What are the Causes of Pelvic Inflammatory Disease?

“Severe PID can cause permanent damage to your reproductive organs and prevent you from getting pregnant” [1]. Getting an accurate diagnosis from a Vulva Doctor who will give you a Personalised Treatment Plan to treat your PID right away, is the best course of action. After all, prompt treatment will help you avoid a number of complications, including infertility

The Low-Down
As a Vulva Specialist will tell you: Pelvic inflammatory disease (also known as PID), refers to an infection that is found in the ovaries, fallopian tubes, or uterus. Generally speaking, it is caused by a sexually transmitted infection. PID can affect females, and those who are assigned female at birth. It comes about when specific types of bacteria expand from the vagina to the reproductive organs [1].

“Bacteria from untreated sexually transmitted infections (STIs) are the most common cause of PID. However, bacteria normally found in the vagina, can also cause PID” [1]

Where Do People Feel PID Pain the Most?

In general, pain generated by pelvic inflammatory disease, is experienced in the pelvic region or lower abdomen. Vulva consultants find that most patients describe it as sore and tender, on a par with a dull ache. In addition to this, if you are having sex, you may sense pain deep in to your pelvis [1].

PID Signs & Symptoms to Look Out For

Symptoms can start suddenly, and include:

• Stomach pain or tenderness
• Lower abdominal (belly) pain or tenderness
• Pelvis pain, and
• Abnormal vaginal discharge (this is usually green or yellow, and has an unusual odour)
• Fever or chills
• Vomiting or nausea
• Painful sex
• A feeling of burning when passing water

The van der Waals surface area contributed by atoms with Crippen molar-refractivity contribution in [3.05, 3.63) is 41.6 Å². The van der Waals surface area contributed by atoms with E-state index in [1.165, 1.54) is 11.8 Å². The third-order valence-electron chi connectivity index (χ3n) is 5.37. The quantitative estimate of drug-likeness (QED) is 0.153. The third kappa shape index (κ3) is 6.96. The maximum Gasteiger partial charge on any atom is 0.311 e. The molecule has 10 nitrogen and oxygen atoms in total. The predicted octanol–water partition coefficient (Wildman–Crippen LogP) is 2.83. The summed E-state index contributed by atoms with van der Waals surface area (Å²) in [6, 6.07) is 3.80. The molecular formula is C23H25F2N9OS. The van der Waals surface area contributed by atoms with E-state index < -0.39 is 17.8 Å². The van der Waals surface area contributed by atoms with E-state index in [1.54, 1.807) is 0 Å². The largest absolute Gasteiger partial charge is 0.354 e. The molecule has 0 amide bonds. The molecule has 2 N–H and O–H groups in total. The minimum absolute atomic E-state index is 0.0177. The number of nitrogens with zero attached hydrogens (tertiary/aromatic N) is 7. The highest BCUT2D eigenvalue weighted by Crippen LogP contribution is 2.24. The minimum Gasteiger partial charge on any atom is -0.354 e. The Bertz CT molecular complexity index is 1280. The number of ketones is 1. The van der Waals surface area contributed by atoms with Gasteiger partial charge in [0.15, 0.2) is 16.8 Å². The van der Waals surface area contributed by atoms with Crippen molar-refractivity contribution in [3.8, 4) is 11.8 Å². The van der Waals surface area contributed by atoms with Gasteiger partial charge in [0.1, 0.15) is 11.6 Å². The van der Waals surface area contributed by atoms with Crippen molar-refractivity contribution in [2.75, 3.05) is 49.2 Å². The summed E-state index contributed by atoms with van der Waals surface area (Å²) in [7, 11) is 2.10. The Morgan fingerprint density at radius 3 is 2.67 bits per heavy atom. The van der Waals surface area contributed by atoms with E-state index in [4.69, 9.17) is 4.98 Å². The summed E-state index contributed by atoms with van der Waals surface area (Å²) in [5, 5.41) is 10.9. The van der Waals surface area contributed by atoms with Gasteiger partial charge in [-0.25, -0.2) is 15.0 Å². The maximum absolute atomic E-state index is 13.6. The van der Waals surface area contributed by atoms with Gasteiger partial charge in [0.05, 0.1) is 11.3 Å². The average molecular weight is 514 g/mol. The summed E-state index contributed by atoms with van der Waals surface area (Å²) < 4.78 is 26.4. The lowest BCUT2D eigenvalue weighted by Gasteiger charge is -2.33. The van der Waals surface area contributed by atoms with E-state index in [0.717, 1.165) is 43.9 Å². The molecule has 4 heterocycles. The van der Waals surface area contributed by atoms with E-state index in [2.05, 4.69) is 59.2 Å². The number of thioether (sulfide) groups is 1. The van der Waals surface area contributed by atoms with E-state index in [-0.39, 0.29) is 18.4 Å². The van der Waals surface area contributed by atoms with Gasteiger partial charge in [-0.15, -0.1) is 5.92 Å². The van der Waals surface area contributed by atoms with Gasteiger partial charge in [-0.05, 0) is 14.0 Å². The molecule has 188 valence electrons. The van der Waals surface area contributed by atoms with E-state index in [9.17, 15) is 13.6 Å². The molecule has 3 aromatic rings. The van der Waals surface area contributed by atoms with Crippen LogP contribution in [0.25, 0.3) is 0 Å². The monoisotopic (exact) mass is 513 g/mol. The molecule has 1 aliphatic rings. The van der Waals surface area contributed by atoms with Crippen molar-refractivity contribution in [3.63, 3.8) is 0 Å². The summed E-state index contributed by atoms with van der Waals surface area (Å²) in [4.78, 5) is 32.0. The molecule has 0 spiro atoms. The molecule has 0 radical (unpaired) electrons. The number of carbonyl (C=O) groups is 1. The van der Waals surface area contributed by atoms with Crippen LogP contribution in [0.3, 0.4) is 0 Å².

• Irregular periods, or cramping or spotting throughout the month [1]

Did You Know?

“Many types of bacteria can cause PID, but the two most common infections are gonorrhoea & chlamydia caused by unprotected sex. These two STIs cause about 90% of all cases. Less commonly, PID happens when normal bacteria get into your reproductive organs. This can happen after childbirth, pelvic surgery & miscarriage. or getting an IUD” [1]

Because pelvic inflammatory disease can be mild or not noticeable, you may not know that you have it [1]. To that end, if you feel that you may have PID, it is important to consult a Vulva Doctor, to find out one way or the other, and then arrange treatment if needed.

Who is at the Most Risk of Getting PID?

People are at higher risk if they:
• Are under 25 years of age
• Are sexually active
• Have a sexually transmitted infection (particularly chlamydia or gonorrhoea)
• Have had a large number of sexual partners
• Have had a partner who has had multiple sexual partners
• Have previously suffered from pelvic inflammatory disease
• Have undergone pelvic surgery such as tubal ligation [1]

How Bacteria Causes PID

When bacteria enters the reproductive tract, it generates PID. The bacteria passes from the vagina through the cervix, and then up into the uterus, fallopian tubes and ovaries. In most cases, when the bacteria enter the vagina, the cervix prevents it from extending deeper into other reproductive organs. However, the cervix can be disrupted by any form of infection, and thus prevent it from carrying out its regular functions [1].

Complications Caused By PID

Vulva Specialists often explain to patients that the longer they have had pelvic inflammatory disease, the more serious their situation could be. This is because their infection can generate scar tissue in the fallopian tubes, and this can result in:
• Long-term pelvic pain
• Ectopic pregnancy
• Infertility
• Tubo-ovarian abscess [1]


[1]. Cleveland Clinic (2023). “Pelvic Inflammatory Disease.”